Spencer’s Restaurant: Who Was George Spencer?
Spencer’s Steaks & Spirits Restaurant in Beaver Run Resort honors George E. Spencer, a founder of Breckenridge, the man who secured our post office and helped ensure the future of our little mining town. Breckenridge wouldn’t be Breckenridge without Spencer, and Beaver Run Resort’s Spencer’s Restaurant proudly offers delectable meals and abundant buffets in his memory. Who was George Spencer? Here we share more information about this important figure from Breckenridge’s past.
In the summer of 1859, a few hardy prospectors crossed over the Continental Divide in search of gold. These first miners arrived as early as June to pan the Blue River and its tributaries for the precious metal. Most finds were minor until Ruben Spalding hit it big on August 10, 1859, finding 37 cents worth of gold in his first two pans, the largest nugget the size of a flax seed. That may not sound like a lot of money to us today, but in 1859, it was worth about $13, not bad for a few minutes of work.
Soon the Blue River Diggings were buzzing with prospectors and the businessmen, merchants and saloon-keepers who follow a gold rush. These service providers learned a valuable lesson from the Georgia and California gold rushes: the quickest way to riches in a gold strike area is to mine the miners. The men pulling the gold from the river bottoms can’t eat it. They needed food, tools, booze and other necessary services.
One way to mine the miners was to establish a town plat and sell lots. To make the town viable, it needed a post office. Miners would flock to a town with a post office to be the first to learn national news and receive letters from home.
George E. Spencer had the smarts to set up a town plat and the political connections to get a post office. Descending from a family of statesmen and lawyers, Spencer was born in New York, studied law and set up a practice in Iowa. But the Pikes Peak or Bust gold rush tempted him to come west in 1859 at age 23.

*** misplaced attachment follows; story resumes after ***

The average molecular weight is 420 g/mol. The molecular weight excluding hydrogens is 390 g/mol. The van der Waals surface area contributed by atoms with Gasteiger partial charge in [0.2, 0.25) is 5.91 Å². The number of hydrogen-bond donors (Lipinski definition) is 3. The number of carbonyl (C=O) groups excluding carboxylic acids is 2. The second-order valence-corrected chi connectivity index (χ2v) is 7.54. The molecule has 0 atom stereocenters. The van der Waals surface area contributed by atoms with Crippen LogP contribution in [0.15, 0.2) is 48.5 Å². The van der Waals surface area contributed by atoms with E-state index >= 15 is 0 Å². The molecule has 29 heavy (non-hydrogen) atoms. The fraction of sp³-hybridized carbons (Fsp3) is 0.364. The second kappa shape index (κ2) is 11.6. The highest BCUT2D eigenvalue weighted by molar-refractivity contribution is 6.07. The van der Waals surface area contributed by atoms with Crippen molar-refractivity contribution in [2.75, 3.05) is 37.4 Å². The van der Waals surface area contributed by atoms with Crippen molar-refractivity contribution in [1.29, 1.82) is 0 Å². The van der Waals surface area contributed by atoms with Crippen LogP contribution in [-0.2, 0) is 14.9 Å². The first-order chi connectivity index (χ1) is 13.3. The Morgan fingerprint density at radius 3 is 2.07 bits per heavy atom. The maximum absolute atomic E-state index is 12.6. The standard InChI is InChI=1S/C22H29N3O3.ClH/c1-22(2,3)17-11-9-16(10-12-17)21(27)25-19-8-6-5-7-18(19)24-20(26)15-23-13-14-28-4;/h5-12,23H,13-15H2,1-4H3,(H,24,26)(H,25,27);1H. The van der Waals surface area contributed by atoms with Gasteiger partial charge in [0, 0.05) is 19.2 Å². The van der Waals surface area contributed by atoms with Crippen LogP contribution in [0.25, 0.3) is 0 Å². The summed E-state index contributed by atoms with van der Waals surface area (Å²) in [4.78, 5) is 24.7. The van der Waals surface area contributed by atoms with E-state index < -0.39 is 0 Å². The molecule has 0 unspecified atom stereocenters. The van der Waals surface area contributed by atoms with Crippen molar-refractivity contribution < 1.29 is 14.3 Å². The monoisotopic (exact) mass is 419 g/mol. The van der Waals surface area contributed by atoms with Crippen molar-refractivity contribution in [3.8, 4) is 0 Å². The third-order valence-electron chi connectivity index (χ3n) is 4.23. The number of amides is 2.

Spencer and party made their way across the snowy mountain range in November 1859 to establish the town plat, only to find that nemesis Felix Poznansky had already erected a log cabin and claimed the townsite as Independent. Spencer’s political connections won the day for Breckenridge, however, thanks to Spencer’s ability to secure the charter for the post office.
Strings were pulled to get the post office and Spencer knew how to pull them. The area we know today as Breckenridge first earned the name in 1845 when Colonel John C. Fremont, the “Pathfinder,” explored the valley. One of his corpsmen lost a mule and delayed the party for days while the animal was retrieved. Fremont named the search area “Breckenridge Pass” in rebuke to Thomas Breckenridge and his lost mule. A decade-plus later, as the Pikes Peak rush began, men from Fremont’s expedition returned to the vicinity in search of gold, remembering the name that Fremont gave the area. (During the railroading days of the 1880s, the pass was renamed Boreas Pass.)
Spencer convinced the men of Breckenridge that if they’d be willing to change the spelling ever so slightly, Vice President John C. Breckinridge would gladly see to it that the town received its post office. Eager to establish their town as a critical supply center, folks agreed. The town’s spelling changed to Breckinridge, and the post office charter was granted in January 1860.
When John C. Breckinridge flipped to the Confederacy at the start of the Civil War in 1861, the people of the town changed the name back to Breckenridge. But Spencer was long gone by then, having made his important contribution to the longevity of our town. Of all the nearby towns and mining camps that sprung up in the first decades of the gold rush, Breckenridge is the only one that survived.
After leaving “Breckinridge,” Spencer distinguished himself in service to the Union during the Civil War and was elected U.S. Senator to Alabama. In the Civil War, Spencer served as Colonel to the 1st Alabama Cavalry Regiment, made up of Southern Unionists, until his resignation in July 1865. Upon Alabama’s readmission to the United States, Spencer served as a Republican Senator from 1868 to 1879. He died at age 56 in Washington, D.C.
Spencer’s Restaurant in Beaver Run Resort honors this important founder of Breckenridge by carrying on his name and memory. Learn more about the history of Breckenridge and Beaver Run Resort in this article.